How This 52-Year-Old Woman Dropped 55 Pounds and a Bad Drinking Habit

Cycling guru and my mentor Selene Yeager crafted an article about my love of cycling and the weight loss that came with it. [I’m down 60 pounds; 6 more to go to make goal.]

Boston-area blogger Lisa Mae DeMasi with her bike.

Hint: It has two wheels and feels like flying

By ​SELENE YEAGER DECEMBER 12, 2017

Life comes at you fast sometimes. Perhaps after a few tough personal and professional years you find yourself 66 pounds overweight, drinking martinis, wine, and cognac every night, questioning whether you need some professional help. Then, even though you’re well past the age when parental gifts can save you from life’s lows, you remember that bike your dad gave you. Sure, it’s a trash-picked mountain bike that weighs a metric ton. But it puts you on a path that leads to the thought that maybe this cycling thing is the solution. And 55 pounds down and hundreds of skipped drinks later, you know you’re right.

With a little instruction and structure, she started doing long rides, like a 47-mile ride “down the Cape [Cod]” on the weekends. Those long rides had a snowball effect in the rest of her life. She limited herself to having a drink just one night a week. “You don’t want to be drinking because you want to feel good to ride.”

Chick and dog donning the type of orange you can see from outer space.

DeMasi followed the Health Management Resources (HMR) diet plan, which provides meals and snacks in proper portions, for several weeks but found she needed more carbs for her long rides. She eventually dropped the plan but remained vigilant, which was easier because she wasn’t drinking. “I didn’t have the urge to polish off a bag of Chex Mix every night,” she says.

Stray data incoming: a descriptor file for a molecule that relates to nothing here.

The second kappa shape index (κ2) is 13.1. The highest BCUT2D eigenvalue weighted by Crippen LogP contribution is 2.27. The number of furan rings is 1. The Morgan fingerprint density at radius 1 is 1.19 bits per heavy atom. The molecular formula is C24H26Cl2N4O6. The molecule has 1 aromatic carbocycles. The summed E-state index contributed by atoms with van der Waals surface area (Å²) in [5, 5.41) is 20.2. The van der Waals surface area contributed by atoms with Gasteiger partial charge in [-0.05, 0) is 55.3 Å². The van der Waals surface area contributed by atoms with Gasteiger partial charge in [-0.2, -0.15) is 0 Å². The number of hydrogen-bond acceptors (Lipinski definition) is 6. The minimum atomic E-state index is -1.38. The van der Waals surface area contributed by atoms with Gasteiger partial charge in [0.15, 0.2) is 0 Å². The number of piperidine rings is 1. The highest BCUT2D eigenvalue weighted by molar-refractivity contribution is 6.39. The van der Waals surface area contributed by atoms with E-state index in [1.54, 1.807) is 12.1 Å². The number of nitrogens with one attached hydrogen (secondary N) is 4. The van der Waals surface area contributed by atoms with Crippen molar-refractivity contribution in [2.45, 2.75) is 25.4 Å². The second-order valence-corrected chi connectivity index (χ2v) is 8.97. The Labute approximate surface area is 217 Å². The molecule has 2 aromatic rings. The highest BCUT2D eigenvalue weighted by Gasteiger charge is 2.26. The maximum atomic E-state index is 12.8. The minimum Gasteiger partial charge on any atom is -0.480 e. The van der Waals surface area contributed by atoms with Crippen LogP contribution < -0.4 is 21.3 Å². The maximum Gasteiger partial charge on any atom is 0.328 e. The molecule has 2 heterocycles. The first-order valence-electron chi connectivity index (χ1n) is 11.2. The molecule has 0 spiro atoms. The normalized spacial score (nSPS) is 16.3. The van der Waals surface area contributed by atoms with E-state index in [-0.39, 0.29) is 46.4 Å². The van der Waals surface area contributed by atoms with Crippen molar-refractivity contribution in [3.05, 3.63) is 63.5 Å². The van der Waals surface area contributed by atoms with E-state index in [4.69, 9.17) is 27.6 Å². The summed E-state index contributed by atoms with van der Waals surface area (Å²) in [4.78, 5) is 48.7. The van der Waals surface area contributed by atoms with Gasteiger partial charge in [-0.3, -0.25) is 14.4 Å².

Four and a half months later, she’d dropped 55 pounds, going from what she found to be a very uncomfortable 3XL to a size 16. “I’d like to lose about 11 more pounds to reach 150 pounds, which is a good weight for me,” she says.

Thanks to DeMasi’s newfound love for cycling, she’s confident she’s on the path to hitting that goal. “The thing about cycling is that it’s always a win,” she says. “It’s always an achievement. The best are those times when I’m looking up that hill and going so slowly that I think I’m just going to fall over, but I know what it feels like when you get to the crest and the grade starts to decline and you know you’ve done it. Just knowing what that feels like gets me up a hill every time. No matter how slow I am, I am determined to do it.”

With a New England winter bearing down, DeMasi knows her outdoor riding days may be numbered for a few months, but she doesn’t view that as a negative. “I just started doing indoor cycling classes, which are fantastic,” says DeMasi, who has found that riding a stationary bike helped her become more confident and comfortable with skills like riding out of the saddle, which she says she struggled with because of her weight early on.

“I want to be as fit and skilled as I can be for when I can get outdoors—which I love best,” says DeMasi. “I want to be out there having adventures and hopefully inspiring other women to do the same.”

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